Environmental land preservation at its best
December 5, 2009
Hillsborough County residents understand the value of the Environmental Lands Acquisition and Protection Program, which has preserved more than 45,000 acres throughout the county. Last year nearly 80 percent of Hillsborough voters supported the reauthorization of the program.
An acquisition this week highlights voters' wisdom.
On Wednesday, county commissioners approved a $20 million deal to buy 1,673 acres of undeveloped land in northwest Hillsborough using ELAPP bond funds. The program is funded through a dedicated quarter-mill property tax.
It's a smart use of funds. With real-estate prices down, the county is able to realize bargains for taxpayers while avoiding the public costs that would result from sprawling development.
The purchase from Kay D. O'Rourke is significant for several reasons.
The land - between Keystone/Tarpon Spring Road and the Hillsborough-Pasco line - is in the critical Brooker Creek corridor and watershed. The acquisition will protect water resources, including the creek, and a large aquifer recharge area, while preserving critical wildlife habitat.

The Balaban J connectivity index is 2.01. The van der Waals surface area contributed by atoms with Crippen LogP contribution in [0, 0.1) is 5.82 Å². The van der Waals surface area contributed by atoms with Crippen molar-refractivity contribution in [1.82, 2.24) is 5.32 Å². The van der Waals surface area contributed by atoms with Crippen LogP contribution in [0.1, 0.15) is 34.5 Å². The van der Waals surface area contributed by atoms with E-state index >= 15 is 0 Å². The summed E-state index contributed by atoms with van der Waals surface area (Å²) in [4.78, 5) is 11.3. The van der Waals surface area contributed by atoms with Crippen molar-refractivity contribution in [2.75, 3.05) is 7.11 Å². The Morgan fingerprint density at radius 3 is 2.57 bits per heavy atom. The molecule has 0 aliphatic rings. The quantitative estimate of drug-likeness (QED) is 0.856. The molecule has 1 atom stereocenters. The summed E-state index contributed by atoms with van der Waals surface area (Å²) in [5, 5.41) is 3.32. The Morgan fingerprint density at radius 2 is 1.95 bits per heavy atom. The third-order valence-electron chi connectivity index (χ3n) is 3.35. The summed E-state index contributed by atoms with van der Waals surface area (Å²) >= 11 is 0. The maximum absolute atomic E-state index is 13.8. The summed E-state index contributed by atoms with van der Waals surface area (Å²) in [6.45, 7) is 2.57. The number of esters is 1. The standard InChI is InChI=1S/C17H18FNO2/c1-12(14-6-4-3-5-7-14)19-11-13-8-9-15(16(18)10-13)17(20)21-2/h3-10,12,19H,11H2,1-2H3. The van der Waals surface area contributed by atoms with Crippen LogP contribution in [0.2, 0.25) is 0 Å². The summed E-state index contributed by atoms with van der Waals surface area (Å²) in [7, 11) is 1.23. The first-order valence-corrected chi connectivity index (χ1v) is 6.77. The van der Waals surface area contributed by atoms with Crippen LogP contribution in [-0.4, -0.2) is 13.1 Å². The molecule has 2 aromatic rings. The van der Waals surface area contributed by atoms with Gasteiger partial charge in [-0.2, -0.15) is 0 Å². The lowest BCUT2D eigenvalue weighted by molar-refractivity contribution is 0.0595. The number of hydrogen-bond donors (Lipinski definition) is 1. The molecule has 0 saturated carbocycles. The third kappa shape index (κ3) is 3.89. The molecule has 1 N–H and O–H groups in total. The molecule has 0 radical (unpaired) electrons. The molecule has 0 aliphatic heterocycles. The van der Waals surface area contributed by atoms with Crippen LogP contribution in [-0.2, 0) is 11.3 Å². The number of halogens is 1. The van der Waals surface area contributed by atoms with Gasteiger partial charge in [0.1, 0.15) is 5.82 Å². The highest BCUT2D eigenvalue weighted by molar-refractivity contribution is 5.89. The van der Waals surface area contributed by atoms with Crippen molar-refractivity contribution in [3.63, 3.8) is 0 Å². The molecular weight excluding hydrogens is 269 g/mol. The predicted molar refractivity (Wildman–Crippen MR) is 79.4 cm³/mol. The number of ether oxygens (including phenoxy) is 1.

The land is one of the last large undeveloped tracts in this section of the county, and public land managers have been trying to secure it for more than six years. They deserve credit for their persistence. But O'Rourke should be applauded for working with government officials.
The O'Rourke property connects with the county's Lake Dan Preserve to the west. Lake Dan connects with the 8,000-acre-plus Brooker Creek Preserve in Pinellas. Farther south, that preserve connects with Hillsborough's Brooker Creek Buffer Preserve, just south of Tarpon Springs Road.
The new purchase means that more than 11,000 connected acres of environmentally sensitive land in northwest Hillsborough and the East Lake area of Pinellas are in public hands, forever shielded from development - an impressive achievement. This creates a major wildlife corridor and offers citizens passive recreational opportunities.
And consider this: The 13,000-acre Starkey Wilderness Park is not that far across the county line in Pasco. Establishing a corridor between Starkey and the O'Rourke land should be the next goal.
The state Legislature, which sadly last session failed to reauthorize the state's land program, Florida Forever, should pay attention.
ELAPP shows how wisely acquiring land spares the public costly problems while protecting valuable resources, including water supplies. Now Hillsborough residents will not only be able to enjoy visiting the O'Rourke property, but won't be faced with the traffic and other effects of a remote development.
As Hillsborough voters illustrated, there is widespread support for preserving land in Florida. State lawmakers need to wise up, look at the successes in northwest Hillsborough and northeast Pinellas and restore funding to Florida Forever in next year's session.
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